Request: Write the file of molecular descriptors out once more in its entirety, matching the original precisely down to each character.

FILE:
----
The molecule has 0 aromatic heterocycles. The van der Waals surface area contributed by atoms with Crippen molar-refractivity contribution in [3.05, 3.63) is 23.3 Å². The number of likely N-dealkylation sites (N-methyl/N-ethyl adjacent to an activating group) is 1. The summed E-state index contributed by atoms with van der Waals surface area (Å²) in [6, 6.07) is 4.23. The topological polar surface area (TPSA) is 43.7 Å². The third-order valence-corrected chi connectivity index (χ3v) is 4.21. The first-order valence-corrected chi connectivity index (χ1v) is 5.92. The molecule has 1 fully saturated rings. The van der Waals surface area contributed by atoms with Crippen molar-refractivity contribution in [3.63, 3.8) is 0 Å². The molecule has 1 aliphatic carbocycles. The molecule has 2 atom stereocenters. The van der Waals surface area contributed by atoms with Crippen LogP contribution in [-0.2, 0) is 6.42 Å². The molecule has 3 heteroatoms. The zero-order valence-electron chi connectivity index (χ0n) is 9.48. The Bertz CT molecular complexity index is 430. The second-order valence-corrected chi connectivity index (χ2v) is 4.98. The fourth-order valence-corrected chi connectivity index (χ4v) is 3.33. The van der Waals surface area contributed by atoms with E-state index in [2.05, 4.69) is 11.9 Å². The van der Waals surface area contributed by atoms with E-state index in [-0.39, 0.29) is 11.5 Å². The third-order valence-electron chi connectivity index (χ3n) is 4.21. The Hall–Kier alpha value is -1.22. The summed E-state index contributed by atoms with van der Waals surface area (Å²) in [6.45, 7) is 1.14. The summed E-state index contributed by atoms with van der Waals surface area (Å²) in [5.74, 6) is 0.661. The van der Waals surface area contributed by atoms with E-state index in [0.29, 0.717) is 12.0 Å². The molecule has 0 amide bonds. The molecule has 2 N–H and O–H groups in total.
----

The molecule has 0 aromatic heterocycles. The van der Waals surface area contributed by atoms with Crippen molar-refractivity contribution in [3.05, 3.63) is 23.3 Å². The number of likely N-dealkylation sites (N-methyl/N-ethyl adjacent to an activating group) is 1. The summed E-state index contributed by atoms with van der Waals surface area (Å²) in [6, 6.07) is 4.23. The topological polar surface area (TPSA) is 43.7 Å². The third-order valence-corrected chi connectivity index (χ3v) is 4.21. The first-order valence-corrected chi connectivity index (χ1v) is 5.92. The molecule has 1 fully saturated rings. The van der Waals surface area contributed by atoms with Crippen molar-refractivity contribution in [3.63, 3.8) is 0 Å². The molecule has 1 aliphatic carbocycles. The molecule has 2 atom stereocenters. The van der Waals surface area contributed by atoms with Crippen LogP contribution in [-0.2, 0) is 6.42 Å². The molecule has 3 heteroatoms. The zero-order valence-electron chi connectivity index (χ0n) is 9.48. The Bertz CT molecular complexity index is 430. The second-order valence-corrected chi connectivity index (χ2v) is 4.98. The fourth-order valence-corrected chi connectivity index (χ4v) is 3.33. The van der Waals surface area contributed by atoms with E-state index in [2.05, 4.69) is 11.9 Å². The van der Waals surface area contributed by atoms with E-state index in [-0.39, 0.29) is 11.5 Å². The third-order valence-electron chi connectivity index (χ3n) is 4.21. The Hall–Kier alpha value is -1.22. The summed E-state index contributed by atoms with van der Waals surface area (Å²) in [6.45, 7) is 1.14. The summed E-state index contributed by atoms with van der Waals surface area (Å²) in [5.74, 6) is 0.661. The van der Waals surface area contributed by atoms with E-state index in [0.29, 0.717) is 12.0 Å². The molecule has 0 amide bonds. The molecule has 2 N–H and O–H groups in total.